Top 10 Easy to Grow Fruits

By Amy Grant | September 24, 2016
by Amy Grant
September 24, 2016

Even if you don’t have the greenest of thumbs, there are at least ten easy-to-grow fruits that you can incorporate in your landscape. “Easy to grow” doesn’t mean that you can completely ignore the plants, but it does mean they will require limited maintenance. Remember, all fruiting plants need to be planted in well-draining, nutrient rich soil in an area with lots of sun. You may have to prune them, spray them with fungicide, fertilize them and, at the very least, water them; but the following fruiting plants are fairly low key options for the novice gardener. So, without further ado and channeling David Letterman, the top 10 easiest fruits to grow are:

1. Strawberries – Summer just isn’t summer without strawberry shortcake. The great news is that strawberries are so easy to grow you can have a freshly harvested supply on hand. They can be grown in containers or even hanging baskets and, of course, thrive planted directly into the garden.

2. Blueberries – Once the strawberries have all been harvested, it’s time to harvest the blueberries, which will be ready late July to August. Their only caveat is that they like acidic soil, but other than that, blueberries are low maintenance and will fruit prolifically after about 3 years.

3. Raspberries – After you’ve harvested all the blueberries, autumn fruiting raspberries will be ripe for the pickin.’ Raspberries are also prolific fruiters and easy to maintain; just prune back the canes to ground level in February.

4. Figs – I always think of figs as slightly exotic, but you can actually grow your own very easily in a number of USDA zones. They are Mediterranean in origin, so they do like the heat. Situate them against a hot, sunny southwest facing wall. Figs actually thrive with very little root space, so they make terrific container plants. The fruit forms in the fall and is ready the succeeding summer, but the succulent figs are worth the wait!

5. RhubarbRhubarb is super easy to grow and will thrive even in cold growing conditions. They enjoy sun to partial sun and fertile soil. Once the plant is established, you can almost ignore it unless you get virtually no rain, in which case you will need to water it. Otherwise, it will reliably provide you with delicious red stems for years to come.

6. Apples – There are so many types of apple trees, there is bound to be one that is suited to your garden. They can even be grown in containers and there is even a dwarf variety (Family Apple) that will bear three different varieties of apple from the same tree! How cool is that?

7. BlackberriesBlackberries are very easy to grow, and in some cases, too easy as they tend to pop up unbidden in some climates. However, they bear the most succulent fruit and provided you don’t mind their ranging habit, will provide you with loads of fruit. There are even thornless varieties, which makes picking the fruit less painful.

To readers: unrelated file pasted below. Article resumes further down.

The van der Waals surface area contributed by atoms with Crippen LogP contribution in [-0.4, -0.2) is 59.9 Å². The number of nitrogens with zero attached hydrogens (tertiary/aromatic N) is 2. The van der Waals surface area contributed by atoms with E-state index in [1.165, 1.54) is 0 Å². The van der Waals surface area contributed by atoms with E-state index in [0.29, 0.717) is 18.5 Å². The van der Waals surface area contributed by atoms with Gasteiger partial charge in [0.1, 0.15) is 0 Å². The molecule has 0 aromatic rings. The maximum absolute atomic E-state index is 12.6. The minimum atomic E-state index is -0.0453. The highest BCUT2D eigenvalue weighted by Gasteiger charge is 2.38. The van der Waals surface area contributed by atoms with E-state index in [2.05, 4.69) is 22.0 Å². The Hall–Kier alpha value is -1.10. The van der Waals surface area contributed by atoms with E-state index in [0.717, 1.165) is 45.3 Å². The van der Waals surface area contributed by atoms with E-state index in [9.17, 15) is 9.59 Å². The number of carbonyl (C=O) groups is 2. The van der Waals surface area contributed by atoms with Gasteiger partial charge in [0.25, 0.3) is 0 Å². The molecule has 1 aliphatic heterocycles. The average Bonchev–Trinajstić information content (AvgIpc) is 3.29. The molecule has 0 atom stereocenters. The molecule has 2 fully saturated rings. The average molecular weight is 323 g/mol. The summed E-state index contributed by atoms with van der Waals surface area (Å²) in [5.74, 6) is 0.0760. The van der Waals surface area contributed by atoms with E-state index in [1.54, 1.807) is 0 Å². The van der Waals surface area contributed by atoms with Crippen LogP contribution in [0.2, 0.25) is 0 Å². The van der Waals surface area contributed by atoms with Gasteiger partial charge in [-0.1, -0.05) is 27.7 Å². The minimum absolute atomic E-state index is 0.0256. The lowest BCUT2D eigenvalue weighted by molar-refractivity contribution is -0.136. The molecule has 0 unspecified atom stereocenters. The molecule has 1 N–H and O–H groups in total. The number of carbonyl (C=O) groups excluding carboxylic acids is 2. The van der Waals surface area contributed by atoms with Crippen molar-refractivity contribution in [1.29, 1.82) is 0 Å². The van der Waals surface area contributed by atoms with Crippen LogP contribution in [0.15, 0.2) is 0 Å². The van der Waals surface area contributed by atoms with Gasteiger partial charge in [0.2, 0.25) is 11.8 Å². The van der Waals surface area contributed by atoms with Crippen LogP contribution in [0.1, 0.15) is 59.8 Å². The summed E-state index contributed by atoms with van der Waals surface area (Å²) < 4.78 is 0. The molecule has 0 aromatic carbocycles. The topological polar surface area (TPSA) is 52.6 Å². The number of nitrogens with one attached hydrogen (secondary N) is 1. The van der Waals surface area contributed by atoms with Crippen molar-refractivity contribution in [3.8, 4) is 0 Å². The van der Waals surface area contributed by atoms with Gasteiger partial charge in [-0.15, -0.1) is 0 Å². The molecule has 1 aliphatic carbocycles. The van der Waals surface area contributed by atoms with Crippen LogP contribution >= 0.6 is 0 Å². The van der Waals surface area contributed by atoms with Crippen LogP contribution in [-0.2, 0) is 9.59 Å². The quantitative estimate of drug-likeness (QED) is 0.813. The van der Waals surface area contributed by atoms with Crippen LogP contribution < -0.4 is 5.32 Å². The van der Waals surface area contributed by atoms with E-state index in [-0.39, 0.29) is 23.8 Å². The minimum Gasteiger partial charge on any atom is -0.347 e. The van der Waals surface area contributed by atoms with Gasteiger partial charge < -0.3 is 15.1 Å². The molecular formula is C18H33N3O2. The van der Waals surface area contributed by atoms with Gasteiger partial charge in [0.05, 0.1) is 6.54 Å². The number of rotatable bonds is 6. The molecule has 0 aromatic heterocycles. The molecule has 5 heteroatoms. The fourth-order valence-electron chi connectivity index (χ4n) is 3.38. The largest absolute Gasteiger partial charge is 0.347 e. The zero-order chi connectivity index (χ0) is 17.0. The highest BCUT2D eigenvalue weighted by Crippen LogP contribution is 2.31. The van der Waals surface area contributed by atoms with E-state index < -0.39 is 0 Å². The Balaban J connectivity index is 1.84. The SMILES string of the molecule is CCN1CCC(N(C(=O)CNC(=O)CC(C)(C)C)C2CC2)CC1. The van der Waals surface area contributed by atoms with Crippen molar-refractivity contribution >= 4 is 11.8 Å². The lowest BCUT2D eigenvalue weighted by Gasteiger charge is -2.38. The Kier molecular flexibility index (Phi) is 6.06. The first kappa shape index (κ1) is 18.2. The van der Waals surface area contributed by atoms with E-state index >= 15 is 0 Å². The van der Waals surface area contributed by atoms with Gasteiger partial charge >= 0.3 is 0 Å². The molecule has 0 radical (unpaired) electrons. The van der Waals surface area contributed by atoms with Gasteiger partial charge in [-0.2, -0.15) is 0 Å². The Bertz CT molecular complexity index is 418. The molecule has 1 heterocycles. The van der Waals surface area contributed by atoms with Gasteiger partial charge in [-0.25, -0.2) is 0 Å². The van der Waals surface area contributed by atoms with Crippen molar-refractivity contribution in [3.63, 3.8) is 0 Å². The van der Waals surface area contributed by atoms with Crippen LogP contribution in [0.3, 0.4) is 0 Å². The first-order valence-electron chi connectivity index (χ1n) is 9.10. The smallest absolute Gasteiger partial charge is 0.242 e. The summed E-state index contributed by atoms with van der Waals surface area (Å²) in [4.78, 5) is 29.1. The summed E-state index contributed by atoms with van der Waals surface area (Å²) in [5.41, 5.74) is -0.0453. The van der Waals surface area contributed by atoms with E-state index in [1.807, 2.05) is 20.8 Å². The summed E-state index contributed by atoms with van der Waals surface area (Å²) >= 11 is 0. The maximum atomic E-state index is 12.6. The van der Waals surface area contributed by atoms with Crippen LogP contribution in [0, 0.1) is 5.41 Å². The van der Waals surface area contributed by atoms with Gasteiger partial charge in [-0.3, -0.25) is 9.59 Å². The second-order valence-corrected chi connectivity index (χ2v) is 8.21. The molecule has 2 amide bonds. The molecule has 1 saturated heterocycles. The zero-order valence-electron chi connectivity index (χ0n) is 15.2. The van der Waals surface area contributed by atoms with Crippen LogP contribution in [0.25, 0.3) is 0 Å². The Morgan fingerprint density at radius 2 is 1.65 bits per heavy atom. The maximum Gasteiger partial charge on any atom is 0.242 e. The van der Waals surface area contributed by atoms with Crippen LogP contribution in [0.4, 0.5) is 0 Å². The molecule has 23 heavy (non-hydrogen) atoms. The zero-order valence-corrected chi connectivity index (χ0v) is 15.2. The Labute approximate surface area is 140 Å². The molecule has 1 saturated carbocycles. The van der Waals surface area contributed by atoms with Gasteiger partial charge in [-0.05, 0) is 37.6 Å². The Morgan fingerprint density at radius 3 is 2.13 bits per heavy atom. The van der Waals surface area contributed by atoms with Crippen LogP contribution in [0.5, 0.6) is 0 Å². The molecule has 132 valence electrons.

8. Honeyberries – A less common fruit, honeyberries are loaded with antioxidants. The berries are akin to blueberries and can be eaten fresh straight off the bush. These adaptable plants need little attention. If you have the space, grow honeyberry in pairs to increase their yield.

9. Goji berries – Another “newer” berry is the goji berry, currently making news as a ‘superfood.’ With a sweet anise flavor, these berries are a nutrient rich addition to your diet and the shrub is incredibly resilient even in windy, coastal regions.

10. Currants – Whether red, black or white, currants are versatile fruits that are great for preserves, sauces or desserts. They can also be container grown for those with limited space.

Depending upon your growing zone, other fruiting plants may be just as easy to grow. You can’t go wrong with native fruiting plants. These have adapted to their climate and are most disease and pest resistant and generally require very little attention.

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  • Ruth Ann
    Comment added September 24, 2016Reply

    Good informative article.
    I learned some things I didn't know before.
    We already have 4 apple and 2 pear trees.
    Also blueberry bushes.
    NOW comes my question. We picked blueberries every year. 6lb off one bush alone! Nice for freezing for winter. This year not one blueberry, need advice on pruning or fertilizing. We already live in a very acidic area of Pennsylvania. Don't think acid is the problem. I have an idea I need to prune out the old branches and let some young ones take over.
    Need advice ... anyone??

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